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The David Braley Research Institute is located at the Hamilton General Hospital campus and houses many of Hamilton Health Sciences’ top researchers.
January 31, 2023

Hamilton Health Sciences holds strong as a top Canadian research hospital

Hamilton Health Sciences (HHS) has again been named among the top ten research hospitals in Canada.

In results released today, HHS ranked seventh in Canada’s Top 40 Research Hospitals. This list is considered the gold standard by research hospitals and is produced by Research Infosource Inc., an independent leading analyst of Canadian hospitals, universities, colleges and corporations. Each year, it releases results on the top 40 research hospitals in the country, based on total research spending from the previous fiscal. This ranking is based on the 2021 fiscal year.

“HHS has maintained a ranking in the top 10 for the past decade”

Rankings depend on funding

headshot of Dr. Marc Jeschke

Dr. Marc Jeschke, VP, Research and Director, Burns at HHS

“HHS has maintained a ranking in the top 10 for the past decade, which identifies us as a leader in health research investment nationally and internationally.” says Dr. Marc Jeschke, HHS vice president of research and director of burns.

HHS also ranked in the top half of large hospital systems for researcher intensity. This category represents HHS researchers’ ability to attract a high level of investment. When looking at investment intensity as a percentage of total hospital spending, HHS ranks fifth.

“Like all Canadian hospitals, we face challenges with research funding as the industry shifts to more innovation and tech-based health care solutions,” says Jeschke. “Due to this, we’re in the process of developing a strategic plan to identify how we can maintain financial sustainability, while continuing to perform high quality research and increase our position within the Canadian research profile.”

Discoveries during the 2021 fiscal year

For HHS, the 2021 fiscal was from April 2020 to March 2021, which was also the first year of the COVID-19 pandemic. Below are a few highlights from the year.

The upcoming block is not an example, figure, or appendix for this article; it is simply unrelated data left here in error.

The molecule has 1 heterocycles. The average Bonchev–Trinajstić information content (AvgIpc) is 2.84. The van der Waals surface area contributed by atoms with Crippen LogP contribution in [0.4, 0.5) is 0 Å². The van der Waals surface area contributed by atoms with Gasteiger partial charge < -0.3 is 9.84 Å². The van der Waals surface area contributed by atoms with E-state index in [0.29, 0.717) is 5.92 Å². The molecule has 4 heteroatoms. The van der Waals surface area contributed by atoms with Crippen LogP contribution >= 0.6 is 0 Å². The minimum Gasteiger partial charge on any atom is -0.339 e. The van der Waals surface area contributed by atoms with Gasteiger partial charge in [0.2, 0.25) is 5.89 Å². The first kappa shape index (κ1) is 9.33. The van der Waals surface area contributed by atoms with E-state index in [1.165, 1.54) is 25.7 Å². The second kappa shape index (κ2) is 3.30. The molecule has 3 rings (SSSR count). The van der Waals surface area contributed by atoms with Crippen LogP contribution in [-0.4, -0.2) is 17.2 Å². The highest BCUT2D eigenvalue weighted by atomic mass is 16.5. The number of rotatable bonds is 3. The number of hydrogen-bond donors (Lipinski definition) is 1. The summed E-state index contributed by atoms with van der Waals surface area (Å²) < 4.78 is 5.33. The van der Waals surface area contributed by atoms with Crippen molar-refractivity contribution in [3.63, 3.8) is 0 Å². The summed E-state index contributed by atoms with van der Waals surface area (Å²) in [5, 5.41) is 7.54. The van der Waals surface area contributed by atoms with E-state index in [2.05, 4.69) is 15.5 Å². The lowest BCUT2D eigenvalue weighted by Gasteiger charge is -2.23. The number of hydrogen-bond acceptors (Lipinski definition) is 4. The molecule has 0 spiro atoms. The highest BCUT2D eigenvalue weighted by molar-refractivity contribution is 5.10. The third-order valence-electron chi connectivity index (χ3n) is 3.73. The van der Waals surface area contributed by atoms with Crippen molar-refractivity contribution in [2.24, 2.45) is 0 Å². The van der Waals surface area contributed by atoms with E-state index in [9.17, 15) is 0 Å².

HHS researchers launched a study to test virtual care and remote monitoring technology for patients recovering at home from surgery. This was in response to the pandemic as it allowed care teams to send patients home early, while still monitoring their recovery. The success of this study allowed for implementation within the hospital later into the pandemic to continue to allow patients to recover at home when hospital capacity became challenging.

A smiling doctor wearing a white lab coat

Dr. Alison Fox-Robichaud, HHS critical care physician, leads Sepsis Canada.

The federal government invested $5.7 million in a new, national research network to study sepsis, led by HHS critical care physician Dr. Alison Fox-Robichaud. Sepsis Canada will track and study treatments and develop tools on how best to prevent, diagnose and manage sepsis. Unfortunately, a global health issue like sepsis only became more apparent during the pandemic, since many patients critically ill with COVID developed sepsis.

HHS researchers are exploring the long-term effects of Kawasaki disease on the heart. Kawasaki disease develops in children typically between two and five years old. It causes inflammation in the walls of blood vessels throughout the body, including the coronary arteries which supply blood to the heart, and is the leading cause of acquired heart disease in children.

Dr. Rosalyn Juergens, HHS medical oncologist, is the trial’s national chair.

The Juravinski Hospital and Cancer Centre developed a clinical trial for stage 4 lung cancer patients that discovered chemotherapy and immunotherapy drugs could be safely combined. This is now being compared to a combination of only immunotherapy drugs. The team hopes to eventually treat lung cancer more like a chronic disease, where people receive treatment over longer periods of time to suppress cancer growth.

Research in Canada

Canada’s hospital research spending flat-lined in fiscal 2021 as leading research hospitals, hospital networks and health authorities spent a total of $3.06 billion – the same as the previous year. Over half of the Top 40 Research Hospitals had a decline in research spending during the fiscal, HHS included.

Toronto’s University Health Network was the top research spender with $453.0 million of research spending, a 7.6% decrease from the previous year. This was followed by Hospital for Sick Children with $278.1 million in spending – a 1.3% decrease, then McGill University Health Centre with $196.8 million in spending – a 4.5% decrease.

“The Fiscal 2021 data are surprising and perplexing,” says Ron Freedman, CEO of Research Infosource. “Just as COVID-19 was taking hold and there was a huge focus nation-wide on research, hospital research spending was struck. Perhaps many hospitals’ all-hands-on-deck response to COVID treatment prevented them from boosting their research activities.”